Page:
Panelists: Margaret Coel, Craig Johnson, Curt Wendelboe, Shannon Baker


Editor’s note: Telluride Inside… and Out’s monthly (more or less) column, Tall Tales, is so named because contributor Mark Stevens is one long drink of water. He is also long on talent. Mark is the author of “Antler Dust” and “Buried by the Roan,” both on the shelves of Telluride’s own Between the Covers Bookstore, 224 West Colorado Ave, Box 2129. He is also a former reporter (Denver Post, Christian Science Monitor, Rocky Mountain News) and television producer (MacNeil/Lehrer NewsHour), now working in public relations. The following is Mark’s (breathless) spin on the Left Coast Crime conference. No mystery: Mark loved the event.

Panelists: Margaret Coel, Craig Johnson, Curt Wendelboe, Shannon Baker

Panelists: Margaret Coel, Craig Johnson, Curt Wendelboe, Shannon Baker

It’s raining books out there and I just came from a thundershower: Left Coast Crime. Five hundred of us—readers and writers—hunkered down at the Cheyenne Mountain Resort in Colorado Springs starting March 21. For four days.

Writers and readers—and most are both. We are all fans.

Look—there’s Margaret Coel.  And, wow, the legendary Rex Burns, who has emerged from a hiatus. And Rhys Bowen, Laura Lippmann, David Corbett, Simon Wood and, good lord, Craig Johnson just sat down at my breakfast table and he appears to be a human being who probably puts his cowboy boots on by himself and most likely he does it one boot at a time.

Wyoming’s Craig Johnson wrote “Hell Is Empty,” surely one of the most thoughtful and smartly-written mysteries in the last decade. He seems to have tapped a certain level of insight in his novels and they contain memorable, sharply-drawn characters. He has stuck to formula and expanded it. So you’re back in fan mode and not fellow-writer mode trying to think of something meaningful to say. Anything meaningful to say.

Over four days, the panels blur. “Gritty Details: The Forensics of Crime Writing.” “Why Crime? The Reason We Write What We Write.” “You Got A Bone to Pick? Make It A Point to Entertain.” From the dais, writers shower tips and insights. They gently push their titles. They promote their hooks and their themes and their characters and they mention the awards they have won (or almost won).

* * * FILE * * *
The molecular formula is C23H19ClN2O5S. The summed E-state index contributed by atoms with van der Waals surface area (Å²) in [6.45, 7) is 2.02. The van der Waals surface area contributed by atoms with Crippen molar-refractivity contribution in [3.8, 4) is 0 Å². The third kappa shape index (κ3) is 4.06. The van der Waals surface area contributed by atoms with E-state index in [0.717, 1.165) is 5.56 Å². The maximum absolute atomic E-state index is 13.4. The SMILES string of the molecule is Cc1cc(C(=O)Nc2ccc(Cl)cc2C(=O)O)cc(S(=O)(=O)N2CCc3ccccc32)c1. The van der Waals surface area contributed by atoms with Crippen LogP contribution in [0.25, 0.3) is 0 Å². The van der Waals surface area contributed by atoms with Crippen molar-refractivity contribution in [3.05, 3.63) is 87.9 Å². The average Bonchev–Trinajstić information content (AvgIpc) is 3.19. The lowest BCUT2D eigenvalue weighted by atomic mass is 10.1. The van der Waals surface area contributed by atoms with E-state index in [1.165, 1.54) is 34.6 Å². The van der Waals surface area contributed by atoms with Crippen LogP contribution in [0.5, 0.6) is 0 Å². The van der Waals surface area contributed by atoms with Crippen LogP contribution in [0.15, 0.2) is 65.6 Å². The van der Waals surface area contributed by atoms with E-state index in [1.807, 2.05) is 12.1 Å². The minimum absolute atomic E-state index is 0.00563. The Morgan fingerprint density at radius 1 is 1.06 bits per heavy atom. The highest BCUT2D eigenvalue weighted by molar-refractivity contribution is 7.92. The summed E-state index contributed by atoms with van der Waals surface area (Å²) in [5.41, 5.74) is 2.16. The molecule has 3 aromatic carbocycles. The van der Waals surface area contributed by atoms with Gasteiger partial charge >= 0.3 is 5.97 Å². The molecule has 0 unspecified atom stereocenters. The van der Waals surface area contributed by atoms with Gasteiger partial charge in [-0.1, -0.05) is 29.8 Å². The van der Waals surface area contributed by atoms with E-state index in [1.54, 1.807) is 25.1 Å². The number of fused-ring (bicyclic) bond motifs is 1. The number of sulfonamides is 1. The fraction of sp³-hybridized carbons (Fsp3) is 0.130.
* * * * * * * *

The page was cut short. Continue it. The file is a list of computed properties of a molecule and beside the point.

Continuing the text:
Darrell James’ sheepishly holds up his Arizona border mystery “Sonora Crossing” and points out that it’s up for best novel at the evening banquet, though he’s sure he’ll lose to Craig Johnson. (His prediction proves accurate.)

Some lesser-known writers—ahem—prop their books in front of them when they take their turn on a panel. The big names don’t pass around bookmarks or other promo items. No shameless self-promotion needed.

Panelists become audience members, moderators rotate in as panelists. All the writers are readers. All the writers are learners. Even Margaret Coel, with her sizable fan base and string of national best-sellers and 23 titles in all, sits through a three-hour writing class by David Corbett on “The Art of Character.”

A three-hour class on the art of character? Yes, it’s the short version. And teacher-writer David Corbett’s walk-through of how to get it done right makes so much sense. He breaks things down into practical steps. Corbett is more than just a writer, however—his fiction and non-fiction references show breadth and depth. Three hours zip by in a blink.

In the new democracy that is publishing, where anyone with a checkbook can become a publisher, Left Coast Crime makes few distinctions. Readers are open-minded. They want to hear about your new book and your sleuth, your setting, the tone of your prose. Few readers care about the size of your publishing house or the size of your advance, if there was one. With the enormous variety of flavors and spices in this smorgasbord, they know exactly what is likely to please their specific palate. The lines for autographs are definitely longer, however, for those with a national presence and the accompanying national buzz.